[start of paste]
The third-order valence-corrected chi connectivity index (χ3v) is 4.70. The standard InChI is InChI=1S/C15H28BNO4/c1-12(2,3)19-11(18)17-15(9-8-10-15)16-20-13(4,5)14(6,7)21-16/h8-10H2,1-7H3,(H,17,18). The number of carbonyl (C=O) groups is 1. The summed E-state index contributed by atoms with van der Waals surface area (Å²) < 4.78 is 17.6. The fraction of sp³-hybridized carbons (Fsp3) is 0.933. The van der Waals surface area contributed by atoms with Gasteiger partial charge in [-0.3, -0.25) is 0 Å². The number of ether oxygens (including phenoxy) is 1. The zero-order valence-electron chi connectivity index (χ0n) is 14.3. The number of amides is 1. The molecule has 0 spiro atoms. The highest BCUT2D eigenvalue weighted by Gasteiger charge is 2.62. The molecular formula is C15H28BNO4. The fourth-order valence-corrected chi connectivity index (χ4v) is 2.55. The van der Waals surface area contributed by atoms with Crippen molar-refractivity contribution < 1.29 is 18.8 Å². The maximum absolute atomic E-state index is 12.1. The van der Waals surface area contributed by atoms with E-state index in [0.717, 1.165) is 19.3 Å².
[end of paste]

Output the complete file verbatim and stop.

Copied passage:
The third-order valence-corrected chi connectivity index (χ3v) is 4.70. The standard InChI is InChI=1S/C15H28BNO4/c1-12(2,3)19-11(18)17-15(9-8-10-15)16-20-13(4,5)14(6,7)21-16/h8-10H2,1-7H3,(H,17,18). The number of carbonyl (C=O) groups is 1. The summed E-state index contributed by atoms with van der Waals surface area (Å²) < 4.78 is 17.6. The fraction of sp³-hybridized carbons (Fsp3) is 0.933. The van der Waals surface area contributed by atoms with Gasteiger partial charge in [-0.3, -0.25) is 0 Å². The number of ether oxygens (including phenoxy) is 1. The zero-order valence-electron chi connectivity index (χ0n) is 14.3. The number of amides is 1. The molecule has 0 spiro atoms. The highest BCUT2D eigenvalue weighted by Gasteiger charge is 2.62. The molecular formula is C15H28BNO4. The fourth-order valence-corrected chi connectivity index (χ4v) is 2.55. The van der Waals surface area contributed by atoms with Crippen molar-refractivity contribution < 1.29 is 18.8 Å². The maximum absolute atomic E-state index is 12.1. The van der Waals surface area contributed by atoms with E-state index in [0.717, 1.165) is 19.3 Å².